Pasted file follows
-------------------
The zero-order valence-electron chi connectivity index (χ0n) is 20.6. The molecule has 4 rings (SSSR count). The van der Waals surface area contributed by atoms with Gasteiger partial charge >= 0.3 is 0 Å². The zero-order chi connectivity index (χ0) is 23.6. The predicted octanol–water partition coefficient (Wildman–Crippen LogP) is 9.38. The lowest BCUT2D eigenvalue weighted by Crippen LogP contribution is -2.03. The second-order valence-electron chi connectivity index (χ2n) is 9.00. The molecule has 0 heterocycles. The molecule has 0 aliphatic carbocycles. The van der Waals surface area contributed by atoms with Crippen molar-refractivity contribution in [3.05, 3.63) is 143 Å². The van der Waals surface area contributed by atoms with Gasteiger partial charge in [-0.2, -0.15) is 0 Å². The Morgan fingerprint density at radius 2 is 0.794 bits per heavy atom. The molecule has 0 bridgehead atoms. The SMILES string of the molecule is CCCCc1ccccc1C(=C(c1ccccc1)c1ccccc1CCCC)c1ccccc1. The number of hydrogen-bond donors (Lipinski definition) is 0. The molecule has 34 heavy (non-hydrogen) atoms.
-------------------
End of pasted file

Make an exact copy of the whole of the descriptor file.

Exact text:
The zero-order valence-electron chi connectivity index (χ0n) is 20.6. The molecule has 4 rings (SSSR count). The van der Waals surface area contributed by atoms with Gasteiger partial charge >= 0.3 is 0 Å². The zero-order chi connectivity index (χ0) is 23.6. The predicted octanol–water partition coefficient (Wildman–Crippen LogP) is 9.38. The lowest BCUT2D eigenvalue weighted by Crippen LogP contribution is -2.03. The second-order valence-electron chi connectivity index (χ2n) is 9.00. The molecule has 0 heterocycles. The molecule has 0 aliphatic carbocycles. The van der Waals surface area contributed by atoms with Crippen molar-refractivity contribution in [3.05, 3.63) is 143 Å². The van der Waals surface area contributed by atoms with Gasteiger partial charge in [-0.2, -0.15) is 0 Å². The Morgan fingerprint density at radius 2 is 0.794 bits per heavy atom. The molecule has 0 bridgehead atoms. The SMILES string of the molecule is CCCCc1ccccc1C(=C(c1ccccc1)c1ccccc1CCCC)c1ccccc1. The number of hydrogen-bond donors (Lipinski definition) is 0. The molecule has 34 heavy (non-hydrogen) atoms.